Blackbird Wine was bursting Tuesday night with holiday parties and devoted writers! Thanks to everyone who came out, and congratulations to Sarah Farnham for winning on her second try. She says she’s “100% hooked.”
The prompts were:
Action: Breaking and entering
Setting: A fireplace
Phrase: “Not as bad as last Christmas.”
by Sarah Farnham
the girl dangled her legs over the bed. her little brother sat in front of her.
‘whaddya think this christmas will be like?’ she asked.
‘worse than last.’
she chewed on the blanket and sighed. she knew he was right.
‘what’s for dinner?’
‘dunno.’ he slumped as he sat there, back caving over as he pulled out strings from the carpet.
their mother, dressed in skirts and elegant cardigans, started when they were three. ‘your only task in life is to give back,’ she would say, smiling. ‘it’s better to give than to receive.’ the only holidays they remember were spent volunteering at the shelter, passing out food for the homeless or the domestic victims of the gritty streets of philadelphia. their father, while still in the picture–he stayed home and watched football. he preferred not to listen to their mother.
they didn’t have any extended family. no cousins to play barbies with, no aunts to lecture them, no uncles to tease them. they were no good at making friends, either. two years apart, they much preferred the company of each other. teachers marvelled at it, but the other kids sneered. they teased her for hanging with her baby brother, and they tortured him for wanting to hang out with a girl.
but they were the coolest people they knew. everyone else was kinda dumb, and definitely didn’t understand the intricacies of their daily life.
they were not cinderella children–it wasn’t as if they counted lentils in the fireplace or peeled potatoes for days on end. they did, however, make their beds and wash the dishes. their mother asked them to, and they obliged, gratefully. if a grownup in their life, say at an uncommon party, would ever laugh at them, wondering how children were so well-behaved, they would stare blankly, uncaring, until that grownup wandered off. their eyes frequently glazed off in conversations with teachers–they always had the right answers, but there was more than one educator who thought ‘there was something wrong with those two.’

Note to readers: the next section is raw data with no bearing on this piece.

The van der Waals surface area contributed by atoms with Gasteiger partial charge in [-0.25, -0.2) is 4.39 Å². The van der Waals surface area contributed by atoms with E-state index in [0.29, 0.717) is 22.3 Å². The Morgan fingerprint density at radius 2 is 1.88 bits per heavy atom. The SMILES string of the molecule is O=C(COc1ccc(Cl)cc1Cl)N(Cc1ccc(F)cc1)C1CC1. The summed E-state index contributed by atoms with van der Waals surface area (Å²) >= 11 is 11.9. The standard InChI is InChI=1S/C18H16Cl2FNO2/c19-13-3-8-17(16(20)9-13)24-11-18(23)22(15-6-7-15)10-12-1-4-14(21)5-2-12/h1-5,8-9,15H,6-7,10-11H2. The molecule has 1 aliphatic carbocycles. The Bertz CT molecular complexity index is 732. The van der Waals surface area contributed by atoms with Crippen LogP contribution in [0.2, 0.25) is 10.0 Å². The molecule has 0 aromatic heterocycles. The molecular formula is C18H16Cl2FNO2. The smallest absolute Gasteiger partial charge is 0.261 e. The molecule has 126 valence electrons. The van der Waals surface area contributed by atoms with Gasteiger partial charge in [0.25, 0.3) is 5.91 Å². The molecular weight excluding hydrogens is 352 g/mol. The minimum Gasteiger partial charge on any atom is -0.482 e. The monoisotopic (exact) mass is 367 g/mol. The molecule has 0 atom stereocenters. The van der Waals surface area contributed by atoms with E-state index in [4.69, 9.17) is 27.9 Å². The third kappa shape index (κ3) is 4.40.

if they knew about it, they had shrugged it off long ago.
because they knew something no ordinary adult knew.
their mother, a kind and benevolent force, had taught them the secret to life.
she taught them to volunteer first. being small children, they thought of nothing but pleasing their mother. they went about, merry, caroling and passing out food and smiling at strangers, a tiny movement unto themselves. after school, they collected bottles for the men who would ride by and collect them late at night. they had an allowance, and it was spent on other people. coats for cold bridge people, hats for the dirty children who roamed the streets. a can of beans for the woman who always walked by at noon on Tuesday.
the girl asked first.
‘other children sometimes–‘
‘what have i told you about other children?’
‘that they don’t know what i know.’
‘that the world is operating on a different level entirely, and that they are wasting their time and money and energy.’
‘correct. you were saying?’
the girl sat on her bed at night, thinking. she knew some things, that was sure. she knew that the world was keeping score, she knew that someone was always watching, she knew that she needed to always do more.
she also knew she was not happy, because it was never enough.